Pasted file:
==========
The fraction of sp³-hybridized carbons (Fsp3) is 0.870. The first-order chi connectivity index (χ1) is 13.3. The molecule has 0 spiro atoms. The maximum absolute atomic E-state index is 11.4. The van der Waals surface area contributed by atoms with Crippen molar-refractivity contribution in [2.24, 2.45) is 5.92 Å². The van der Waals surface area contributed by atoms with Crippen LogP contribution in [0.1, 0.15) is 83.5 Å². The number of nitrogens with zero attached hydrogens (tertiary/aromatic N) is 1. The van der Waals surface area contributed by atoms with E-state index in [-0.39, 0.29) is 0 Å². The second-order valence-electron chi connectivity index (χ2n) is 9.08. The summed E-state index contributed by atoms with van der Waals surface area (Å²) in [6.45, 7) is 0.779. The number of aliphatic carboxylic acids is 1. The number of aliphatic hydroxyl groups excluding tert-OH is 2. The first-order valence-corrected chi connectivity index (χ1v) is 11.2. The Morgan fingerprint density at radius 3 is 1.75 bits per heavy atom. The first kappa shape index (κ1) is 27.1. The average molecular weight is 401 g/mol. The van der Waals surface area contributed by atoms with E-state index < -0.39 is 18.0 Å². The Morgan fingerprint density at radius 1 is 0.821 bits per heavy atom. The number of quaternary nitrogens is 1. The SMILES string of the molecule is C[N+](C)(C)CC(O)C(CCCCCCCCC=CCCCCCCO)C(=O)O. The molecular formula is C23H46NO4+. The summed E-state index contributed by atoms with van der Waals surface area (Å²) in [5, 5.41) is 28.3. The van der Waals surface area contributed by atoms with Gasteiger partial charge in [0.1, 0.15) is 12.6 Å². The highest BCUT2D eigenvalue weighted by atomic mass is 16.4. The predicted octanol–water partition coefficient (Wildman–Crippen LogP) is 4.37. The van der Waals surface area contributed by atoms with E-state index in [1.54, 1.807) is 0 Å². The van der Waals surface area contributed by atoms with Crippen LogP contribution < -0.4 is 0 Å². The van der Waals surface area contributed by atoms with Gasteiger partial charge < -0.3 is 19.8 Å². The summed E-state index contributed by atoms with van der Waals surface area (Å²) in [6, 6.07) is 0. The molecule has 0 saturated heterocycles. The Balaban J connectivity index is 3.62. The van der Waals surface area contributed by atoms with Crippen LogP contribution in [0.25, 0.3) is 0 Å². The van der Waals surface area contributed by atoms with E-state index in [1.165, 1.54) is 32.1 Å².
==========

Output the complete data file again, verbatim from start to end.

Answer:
The fraction of sp³-hybridized carbons (Fsp3) is 0.870. The first-order chi connectivity index (χ1) is 13.3. The molecule has 0 spiro atoms. The maximum absolute atomic E-state index is 11.4. The van der Waals surface area contributed by atoms with Crippen molar-refractivity contribution in [2.24, 2.45) is 5.92 Å². The van der Waals surface area contributed by atoms with Crippen LogP contribution in [0.1, 0.15) is 83.5 Å². The number of nitrogens with zero attached hydrogens (tertiary/aromatic N) is 1. The van der Waals surface area contributed by atoms with E-state index in [-0.39, 0.29) is 0 Å². The second-order valence-electron chi connectivity index (χ2n) is 9.08. The summed E-state index contributed by atoms with van der Waals surface area (Å²) in [6.45, 7) is 0.779. The number of aliphatic carboxylic acids is 1. The number of aliphatic hydroxyl groups excluding tert-OH is 2. The first-order valence-corrected chi connectivity index (χ1v) is 11.2. The Morgan fingerprint density at radius 3 is 1.75 bits per heavy atom. The first kappa shape index (κ1) is 27.1. The average molecular weight is 401 g/mol. The van der Waals surface area contributed by atoms with E-state index < -0.39 is 18.0 Å². The Morgan fingerprint density at radius 1 is 0.821 bits per heavy atom. The number of quaternary nitrogens is 1. The SMILES string of the molecule is C[N+](C)(C)CC(O)C(CCCCCCCCC=CCCCCCCO)C(=O)O. The molecular formula is C23H46NO4+. The summed E-state index contributed by atoms with van der Waals surface area (Å²) in [5, 5.41) is 28.3. The van der Waals surface area contributed by atoms with Gasteiger partial charge in [0.1, 0.15) is 12.6 Å². The highest BCUT2D eigenvalue weighted by atomic mass is 16.4. The predicted octanol–water partition coefficient (Wildman–Crippen LogP) is 4.37. The van der Waals surface area contributed by atoms with E-state index in [1.54, 1.807) is 0 Å². The van der Waals surface area contributed by atoms with Crippen LogP contribution < -0.4 is 0 Å². The van der Waals surface area contributed by atoms with Gasteiger partial charge < -0.3 is 19.8 Å². The summed E-state index contributed by atoms with van der Waals surface area (Å²) in [6, 6.07) is 0. The molecule has 0 saturated heterocycles. The Balaban J connectivity index is 3.62. The van der Waals surface area contributed by atoms with Crippen LogP contribution in [0.25, 0.3) is 0 Å². The van der Waals surface area contributed by atoms with E-state index in [1.165, 1.54) is 32.1 Å².